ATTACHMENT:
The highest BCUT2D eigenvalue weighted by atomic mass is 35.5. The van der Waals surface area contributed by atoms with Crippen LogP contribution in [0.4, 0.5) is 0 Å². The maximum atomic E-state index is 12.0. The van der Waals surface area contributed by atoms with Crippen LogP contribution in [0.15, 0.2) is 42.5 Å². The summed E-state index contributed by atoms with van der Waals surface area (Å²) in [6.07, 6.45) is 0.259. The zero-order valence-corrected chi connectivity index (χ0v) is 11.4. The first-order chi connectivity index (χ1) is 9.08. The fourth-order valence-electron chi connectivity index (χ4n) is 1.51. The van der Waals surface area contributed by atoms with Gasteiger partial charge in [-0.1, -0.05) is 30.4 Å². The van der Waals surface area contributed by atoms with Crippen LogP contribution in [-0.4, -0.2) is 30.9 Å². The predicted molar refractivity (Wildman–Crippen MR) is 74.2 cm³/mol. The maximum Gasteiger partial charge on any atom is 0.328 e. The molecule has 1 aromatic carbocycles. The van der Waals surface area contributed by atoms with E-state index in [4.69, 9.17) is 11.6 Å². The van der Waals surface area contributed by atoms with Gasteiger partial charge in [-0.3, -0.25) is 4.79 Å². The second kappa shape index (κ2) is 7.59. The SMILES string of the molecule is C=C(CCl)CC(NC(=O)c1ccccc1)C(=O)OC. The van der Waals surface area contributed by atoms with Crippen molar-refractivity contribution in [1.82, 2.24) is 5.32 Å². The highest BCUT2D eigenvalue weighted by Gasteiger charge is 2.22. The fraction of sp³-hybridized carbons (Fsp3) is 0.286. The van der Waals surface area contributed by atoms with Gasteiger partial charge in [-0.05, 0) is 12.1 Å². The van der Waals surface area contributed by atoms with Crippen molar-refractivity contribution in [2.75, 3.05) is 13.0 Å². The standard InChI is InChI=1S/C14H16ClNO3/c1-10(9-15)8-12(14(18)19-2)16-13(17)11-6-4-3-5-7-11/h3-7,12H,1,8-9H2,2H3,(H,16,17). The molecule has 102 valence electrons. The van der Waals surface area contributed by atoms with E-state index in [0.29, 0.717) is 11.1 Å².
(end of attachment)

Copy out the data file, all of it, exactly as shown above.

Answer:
The highest BCUT2D eigenvalue weighted by atomic mass is 35.5. The van der Waals surface area contributed by atoms with Crippen LogP contribution in [0.4, 0.5) is 0 Å². The maximum atomic E-state index is 12.0. The van der Waals surface area contributed by atoms with Crippen LogP contribution in [0.15, 0.2) is 42.5 Å². The summed E-state index contributed by atoms with van der Waals surface area (Å²) in [6.07, 6.45) is 0.259. The zero-order valence-corrected chi connectivity index (χ0v) is 11.4. The first-order chi connectivity index (χ1) is 9.08. The fourth-order valence-electron chi connectivity index (χ4n) is 1.51. The van der Waals surface area contributed by atoms with Gasteiger partial charge in [-0.1, -0.05) is 30.4 Å². The van der Waals surface area contributed by atoms with Crippen LogP contribution in [-0.4, -0.2) is 30.9 Å². The predicted molar refractivity (Wildman–Crippen MR) is 74.2 cm³/mol. The maximum Gasteiger partial charge on any atom is 0.328 e. The molecule has 1 aromatic carbocycles. The van der Waals surface area contributed by atoms with E-state index in [4.69, 9.17) is 11.6 Å². The van der Waals surface area contributed by atoms with Gasteiger partial charge in [-0.3, -0.25) is 4.79 Å². The second kappa shape index (κ2) is 7.59. The SMILES string of the molecule is C=C(CCl)CC(NC(=O)c1ccccc1)C(=O)OC. The van der Waals surface area contributed by atoms with Crippen molar-refractivity contribution in [1.82, 2.24) is 5.32 Å². The highest BCUT2D eigenvalue weighted by Gasteiger charge is 2.22. The fraction of sp³-hybridized carbons (Fsp3) is 0.286. The van der Waals surface area contributed by atoms with Gasteiger partial charge in [-0.05, 0) is 12.1 Å². The van der Waals surface area contributed by atoms with Crippen molar-refractivity contribution in [2.75, 3.05) is 13.0 Å². The standard InChI is InChI=1S/C14H16ClNO3/c1-10(9-15)8-12(14(18)19-2)16-13(17)11-6-4-3-5-7-11/h3-7,12H,1,8-9H2,2H3,(H,16,17). The molecule has 102 valence electrons. The van der Waals surface area contributed by atoms with E-state index in [0.29, 0.717) is 11.1 Å².